Quebec divers set world record by high-diving off two hot air balloons
Quebec divers Lysanne Richard and Yves Milord have set a world record after performing a synchronized high dive from two hot air balloons. (International de montgolfières de Saint-Jean-sur-Richelieu)
MONTREAL -- Quebec divers Lysanne Richard and Yves Milord have set a world record after performing a synchronized high dive from two hot air balloons flying about 25 metres in the sky.
"I am extremely proud to have succeeded, along with Yves, in achieving this feat, which I have been dreaming about for several years," Richard said. "It is really a unique feeling to experience this exhilaration after months of preparation."
The divers explain not only does it take a dedication to acrobatics to complete the jump, it also requires "specific training and powerful mental visualization of the dive."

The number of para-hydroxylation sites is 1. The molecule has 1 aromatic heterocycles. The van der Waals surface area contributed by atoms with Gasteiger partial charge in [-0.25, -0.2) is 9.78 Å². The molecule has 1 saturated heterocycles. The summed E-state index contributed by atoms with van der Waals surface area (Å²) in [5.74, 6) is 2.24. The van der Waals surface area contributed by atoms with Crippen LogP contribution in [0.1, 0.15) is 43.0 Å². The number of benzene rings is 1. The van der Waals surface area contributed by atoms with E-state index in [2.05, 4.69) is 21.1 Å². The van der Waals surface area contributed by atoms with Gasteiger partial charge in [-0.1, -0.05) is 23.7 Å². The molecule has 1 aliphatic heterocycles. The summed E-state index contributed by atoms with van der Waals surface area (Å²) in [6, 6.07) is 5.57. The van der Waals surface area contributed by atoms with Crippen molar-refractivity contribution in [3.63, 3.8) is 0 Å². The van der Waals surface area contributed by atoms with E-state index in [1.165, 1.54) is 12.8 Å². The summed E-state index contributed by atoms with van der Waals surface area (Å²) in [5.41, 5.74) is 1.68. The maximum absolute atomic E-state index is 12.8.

According to the International de montgolfières de Saint-Jean-sur-Richelieu, which facilitated the record, the two athletes jumped from the height of an eight-storey building, "with a water entry force of impact comparable to 23 times the weight of the diver [and] a free fall of three seconds at a speed of 80 km/h. A real feat in terms of height, strength and speed, all from an unstable launch pad."
“Lysanne and Yves’ achievement in the region is now part of our history and we are very proud of that,” noted Mélanie Dufresne, chairperson of the International de montgolfières de Saint-Jean-sur-Richelieu board.
It took more than 40 people -- and perfect weather conditions -- to execute the dive.
“The entire International de montgolfières de Saint-Jean-sur-Richelieu team congratulates Lysanne and Yves on the success of this grandiose achievement," said Éric Boivin, general manager of the International de montgolfières de Saint-Jean-sur-Richelieu. '[We] would like to thank Batterie Expert, which ensured the safety of the extreme dives. We also salute the expertise of the pilots and all the professionals who helped make this feat possible. We are very grateful to Lysanne for her confidence in us to help make her dream come true."
Richard and Milord had previously attempted to set the world record on Aug. 16, but were unsuccessful due to unstable winds.
WATCH THE DIVE IN ACTION